By Alexander James
Senior Editor Bahamas Press
Nassau – There is a story in all of us, one that paints a portrait of our time here on earth. And in every sketch there are bright sides and shadows, depicting our contributions and challenges.
Today, it is hard for me to write and tell the story of Bradley Bernard Roberts. He was a good friend. A nationalist. A true patriot. A man who was self-made who grew up in a time when black men did not stand a chance. He was kind and virtuous in spirit.
In a personal way, he was civil and polite, but, while on the battlefield of politics, his rare bombastic firebrand style showed a steady focus on his target as he crushed and trampled the political giants he fiercely and ferociously destroyed on the platform.
Bradley’s style was a rare kind; one that had not been seen in our country since Milo Boughton Bulter traveled our way. He will be missed.
I had the good pleasure of watching and witnessing his unflinching defense of the poor down in his constituency office, right there on Quakoo Street in the heartland of the Bains and Grants Town Community. Sessions with residents from the surrounding community went well into the morning there, with him addressing every individual’s concerns before retiring home. Roberts did that for an unbroken 25 years as an MP. But he had done the same before being elected to Parliament and long after leaving Parliament – he was a man who knew how to serve his people.
But Bradley’s staunch commitment to his people was not to just address their concerns; he got to know the people. He wanted to know their birthdays, when they got married, how many children they had and who were their mah and pah. And his dedication and concern for them inspired an unbreakable loyalty and devotion to him. You see, he was deeply committed to them and they were dedicated to him. Many knew as long as Bradley was around they had a voice – a loud voice at that – to fight for them.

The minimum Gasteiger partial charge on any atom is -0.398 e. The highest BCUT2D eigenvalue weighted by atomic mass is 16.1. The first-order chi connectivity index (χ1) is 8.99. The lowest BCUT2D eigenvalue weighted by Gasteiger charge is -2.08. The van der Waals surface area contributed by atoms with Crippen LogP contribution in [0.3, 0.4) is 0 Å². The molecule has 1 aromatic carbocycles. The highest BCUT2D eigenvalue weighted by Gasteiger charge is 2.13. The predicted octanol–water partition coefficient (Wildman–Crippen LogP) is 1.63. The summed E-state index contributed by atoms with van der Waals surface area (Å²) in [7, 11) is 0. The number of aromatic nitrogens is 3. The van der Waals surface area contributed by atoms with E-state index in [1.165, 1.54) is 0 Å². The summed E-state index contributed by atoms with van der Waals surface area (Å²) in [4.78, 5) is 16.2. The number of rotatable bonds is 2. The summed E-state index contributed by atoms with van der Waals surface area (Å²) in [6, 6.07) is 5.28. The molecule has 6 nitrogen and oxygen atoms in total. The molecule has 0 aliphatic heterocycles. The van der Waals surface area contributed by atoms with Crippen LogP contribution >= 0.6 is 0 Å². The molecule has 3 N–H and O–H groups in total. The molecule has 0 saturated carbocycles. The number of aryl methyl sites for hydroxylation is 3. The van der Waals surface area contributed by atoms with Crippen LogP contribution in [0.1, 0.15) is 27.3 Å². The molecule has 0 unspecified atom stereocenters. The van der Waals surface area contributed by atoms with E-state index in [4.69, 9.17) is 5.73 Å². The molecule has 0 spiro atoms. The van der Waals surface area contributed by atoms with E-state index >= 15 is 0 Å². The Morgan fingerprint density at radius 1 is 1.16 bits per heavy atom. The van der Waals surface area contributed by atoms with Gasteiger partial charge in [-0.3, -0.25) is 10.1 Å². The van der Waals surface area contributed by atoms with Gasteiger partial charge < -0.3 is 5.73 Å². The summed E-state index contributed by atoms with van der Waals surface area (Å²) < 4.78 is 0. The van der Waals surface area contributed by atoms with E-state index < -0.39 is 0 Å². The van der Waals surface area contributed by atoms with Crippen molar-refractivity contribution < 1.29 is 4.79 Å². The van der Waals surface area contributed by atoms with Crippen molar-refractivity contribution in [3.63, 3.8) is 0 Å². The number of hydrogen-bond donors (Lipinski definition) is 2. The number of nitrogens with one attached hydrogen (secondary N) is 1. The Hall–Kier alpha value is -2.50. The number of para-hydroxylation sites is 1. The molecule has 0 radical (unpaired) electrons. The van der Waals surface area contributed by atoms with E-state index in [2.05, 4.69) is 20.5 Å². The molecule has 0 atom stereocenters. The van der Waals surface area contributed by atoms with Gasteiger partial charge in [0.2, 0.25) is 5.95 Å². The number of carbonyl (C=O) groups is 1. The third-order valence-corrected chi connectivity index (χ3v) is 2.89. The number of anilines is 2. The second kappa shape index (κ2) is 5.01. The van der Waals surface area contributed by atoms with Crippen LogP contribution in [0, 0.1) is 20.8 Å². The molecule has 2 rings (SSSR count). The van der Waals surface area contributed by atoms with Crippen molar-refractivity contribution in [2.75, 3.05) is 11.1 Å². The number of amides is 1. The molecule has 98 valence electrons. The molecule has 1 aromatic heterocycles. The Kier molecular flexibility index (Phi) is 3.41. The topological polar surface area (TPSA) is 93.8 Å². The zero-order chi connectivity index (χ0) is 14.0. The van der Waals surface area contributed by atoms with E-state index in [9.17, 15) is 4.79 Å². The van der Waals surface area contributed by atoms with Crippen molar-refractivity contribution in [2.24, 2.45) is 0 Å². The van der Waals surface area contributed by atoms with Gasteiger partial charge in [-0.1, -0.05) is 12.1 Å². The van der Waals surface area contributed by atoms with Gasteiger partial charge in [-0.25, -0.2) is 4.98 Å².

He was one of few MPs during his time, who owned his constituency office. It was an office he made readily accessible to the people.
One time, I went to the office to examine how this giant of a man performed his service to the community. It was during that visit that I realized the ginormous range of interventions and assistance he gave in his contribution to mankind. At that visit I saw a woman who had come to see Bradley. She could not afford to address a health challenge she was facing. That resident informed him how she had exhausted her every resource to have a simple exam done and she came in search of Bradley.
After hearing her plea, Bradley quickly moved into action. Perhaps someone else’s response would have been one of kind pity, but Bradley’s response was different. He quickly picked up his telephone and began to dial. And while he waited for the line to pick up he exclaimed, “You see why National Health Insurance is so important for our people?” His intervention arranged help right there on that telephone line as he instructed that the woman’s needs be met as early as the next morning. While speaking with the person on the other end, he began penning some notes as if he was writing a prescription. That note, along with a financial contribution, enclosed inside, was handed to the woman. She was healed!